These changes pave the way for marijuana decriminalization to pass the House today with sufficiently few differences to the Senate bill that they can likely concur.

You can listen online to the House debate this right now.

UPDATE: Now, the House has delayed the debate until later today.

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Marijuana Saturday

The General Assembly is meeting today as the session rushes to its Monday night close. Many days the General Assembly does not attract much attention, even if its decisions have a large day-to-day impact on Marylanders.

This is not one of those days. The heat and light will revolve around the fierce debate in the House over marijuana decriminalization. Washington Post Reporter John Wagner and Frederick Kunkle have a fine article summarizing the state of play.

The Senate passed a bill sponsored by Sen. Bobby Zirkin to decriminalize marijuana on March 14 by a vote of 36-8 with 7 Republicans joining 29 Democrats in voting green. The 8 red votes were split evenly between the two parties.

Led by Chairman Joe Vallario, the Judiciary Committee proceeded to gut the bill by replacing it with text that created a task force to study the question. They then voted 14-5 to report on the bill favorably to the full House.

The decision to report favorably on any bill at all was an interesting one. Last year, the Committee let a similar bill die last year without a vote. This year, they did the same to another decriminalization bill and also killed off a legalization bill.

The favorable report on the bill appears to have provided a vehicle for decriminalization proponents to attempt to roll the Judiciary Committee in the full house. (Perhaps a sign of a crack in Chairman Vallario’s control?) Del. Kieffer Mitchell has offered an amendment to strike all of the House changes.

At the request of Del. Vallario, the House special ordered the bill for today when the House will take it up again. Wagner and Kunkle report that the vote in the House is expected to be close with negotiations occurring to tighten the bill in order to attract enough supporters to pass:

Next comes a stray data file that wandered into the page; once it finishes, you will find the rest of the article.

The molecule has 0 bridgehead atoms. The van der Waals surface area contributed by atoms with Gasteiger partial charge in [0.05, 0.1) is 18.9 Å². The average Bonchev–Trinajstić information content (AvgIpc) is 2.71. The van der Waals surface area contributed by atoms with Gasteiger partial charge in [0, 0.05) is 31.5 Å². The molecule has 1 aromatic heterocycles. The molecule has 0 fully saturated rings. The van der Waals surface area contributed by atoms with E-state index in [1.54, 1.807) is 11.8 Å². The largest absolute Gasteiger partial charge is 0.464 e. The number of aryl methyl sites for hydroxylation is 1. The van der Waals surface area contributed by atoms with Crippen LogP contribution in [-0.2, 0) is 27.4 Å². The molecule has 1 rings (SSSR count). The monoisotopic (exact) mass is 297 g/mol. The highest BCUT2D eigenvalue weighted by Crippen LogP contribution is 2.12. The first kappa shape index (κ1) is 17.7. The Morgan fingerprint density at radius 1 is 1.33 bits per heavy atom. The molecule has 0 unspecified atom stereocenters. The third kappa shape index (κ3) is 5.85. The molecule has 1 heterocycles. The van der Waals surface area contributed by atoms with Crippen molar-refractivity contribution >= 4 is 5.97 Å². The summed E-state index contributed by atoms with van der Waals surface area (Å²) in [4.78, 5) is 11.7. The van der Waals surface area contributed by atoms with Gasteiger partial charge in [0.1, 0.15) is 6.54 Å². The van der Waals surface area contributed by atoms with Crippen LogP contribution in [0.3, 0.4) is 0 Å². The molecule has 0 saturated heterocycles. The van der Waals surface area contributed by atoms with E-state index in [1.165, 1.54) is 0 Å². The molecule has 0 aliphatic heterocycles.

Closed-door discussions late in the day Friday focused on ways to tighten several provisions in the Senate bill, according to several delegates. For example, the Senate bill would require young people caught with marijuana to appear before a judge, who could order treatment and counseling. Delegates were considering making the age that triggers that provision under 21, rather than under 18.

Interestingly, at least some committee members, such as AG Candidate Aisha Braveboy, appear inclined to break with tradition by voting against their committee’s decision. Several other delegates face a similar choice, such as Del. Jeff Waldstreicher who has good relations with his chair. No doubt his constituents–and his primary opponents–will look with interest which way he jumps.

You can listen to the House proceedings online if you’re so inclined.

Thinking for the long term beyond this particular bill is the issue of Joe Vallario’s future as chair of the Judiciary Committee. Speaker Busch keeps a delegate who not only votes against his caucus but works repeatedly to thwart its goals at his peril.

Similar situations in Congress in which conservative Democrats used their seniority to control committees inspired a revolt that led to rules reform in the 1970s. All Democratic committee chairs must now be approved by the full Caucus.

Vallario has chaired this committee for over two decades. But this long tenure generates frustration as well as respect from younger delegates restless to advance. Seems like an opportunity for the Speaker to satisfy some pent up ambition. Might solve two problems at once.

 

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Another Take on D38

D38
Lower Eastern Shore Districts 38A, 38B, and 38C
Editor’s Note: John Hayden was the author of the Maryland on my Mind blog from Ocean City. He offered this alternative view to my post on the races for delegate in District 38 on the Lower Eastern Shore.